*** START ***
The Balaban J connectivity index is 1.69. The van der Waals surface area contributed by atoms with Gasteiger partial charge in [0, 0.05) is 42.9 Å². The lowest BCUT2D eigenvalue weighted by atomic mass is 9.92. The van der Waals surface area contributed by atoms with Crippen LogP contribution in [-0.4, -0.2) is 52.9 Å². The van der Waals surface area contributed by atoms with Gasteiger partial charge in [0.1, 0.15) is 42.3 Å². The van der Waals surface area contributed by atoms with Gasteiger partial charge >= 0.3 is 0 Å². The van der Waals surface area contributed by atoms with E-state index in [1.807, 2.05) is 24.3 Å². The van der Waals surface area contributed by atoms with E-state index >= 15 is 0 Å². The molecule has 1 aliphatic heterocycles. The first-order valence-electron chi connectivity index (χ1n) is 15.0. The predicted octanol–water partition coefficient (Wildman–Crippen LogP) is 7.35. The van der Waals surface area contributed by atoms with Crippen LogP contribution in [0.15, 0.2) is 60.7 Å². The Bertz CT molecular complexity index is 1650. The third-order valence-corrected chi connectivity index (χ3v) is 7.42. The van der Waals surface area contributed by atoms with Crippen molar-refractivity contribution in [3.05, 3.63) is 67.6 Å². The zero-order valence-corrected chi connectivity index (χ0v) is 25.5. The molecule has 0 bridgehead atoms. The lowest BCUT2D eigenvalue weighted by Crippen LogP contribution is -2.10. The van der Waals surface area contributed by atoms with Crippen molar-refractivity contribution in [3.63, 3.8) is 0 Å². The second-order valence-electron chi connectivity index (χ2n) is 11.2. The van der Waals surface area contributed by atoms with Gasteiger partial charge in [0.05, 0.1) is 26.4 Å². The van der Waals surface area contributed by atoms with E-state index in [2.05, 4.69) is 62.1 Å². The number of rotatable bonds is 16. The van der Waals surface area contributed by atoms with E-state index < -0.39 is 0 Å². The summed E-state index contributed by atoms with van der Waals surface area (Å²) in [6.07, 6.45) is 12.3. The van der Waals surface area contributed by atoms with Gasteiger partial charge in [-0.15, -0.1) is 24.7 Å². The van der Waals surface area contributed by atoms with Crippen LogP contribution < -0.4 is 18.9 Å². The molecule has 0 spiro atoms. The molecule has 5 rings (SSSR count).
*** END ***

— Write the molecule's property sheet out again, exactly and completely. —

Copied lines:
The Balaban J connectivity index is 1.69. The van der Waals surface area contributed by atoms with Gasteiger partial charge in [0, 0.05) is 42.9 Å². The lowest BCUT2D eigenvalue weighted by atomic mass is 9.92. The van der Waals surface area contributed by atoms with Crippen LogP contribution in [-0.4, -0.2) is 52.9 Å². The van der Waals surface area contributed by atoms with Gasteiger partial charge in [0.1, 0.15) is 42.3 Å². The van der Waals surface area contributed by atoms with Gasteiger partial charge >= 0.3 is 0 Å². The van der Waals surface area contributed by atoms with E-state index in [1.807, 2.05) is 24.3 Å². The van der Waals surface area contributed by atoms with E-state index >= 15 is 0 Å². The molecule has 1 aliphatic heterocycles. The first-order valence-electron chi connectivity index (χ1n) is 15.0. The predicted octanol–water partition coefficient (Wildman–Crippen LogP) is 7.35. The van der Waals surface area contributed by atoms with Crippen LogP contribution in [0.15, 0.2) is 60.7 Å². The Bertz CT molecular complexity index is 1650. The third-order valence-corrected chi connectivity index (χ3v) is 7.42. The van der Waals surface area contributed by atoms with Crippen molar-refractivity contribution in [3.05, 3.63) is 67.6 Å². The zero-order valence-corrected chi connectivity index (χ0v) is 25.5. The molecule has 0 bridgehead atoms. The lowest BCUT2D eigenvalue weighted by Crippen LogP contribution is -2.10. The van der Waals surface area contributed by atoms with Crippen molar-refractivity contribution in [3.63, 3.8) is 0 Å². The second-order valence-electron chi connectivity index (χ2n) is 11.2. The van der Waals surface area contributed by atoms with Gasteiger partial charge in [0.05, 0.1) is 26.4 Å². The van der Waals surface area contributed by atoms with E-state index in [2.05, 4.69) is 62.1 Å². The number of rotatable bonds is 16. The van der Waals surface area contributed by atoms with E-state index < -0.39 is 0 Å². The summed E-state index contributed by atoms with van der Waals surface area (Å²) in [6.07, 6.45) is 12.3. The van der Waals surface area contributed by atoms with Gasteiger partial charge in [-0.15, -0.1) is 24.7 Å². The van der Waals surface area contributed by atoms with Crippen LogP contribution < -0.4 is 18.9 Å². The molecule has 0 spiro atoms. The molecule has 5 rings (SSSR count).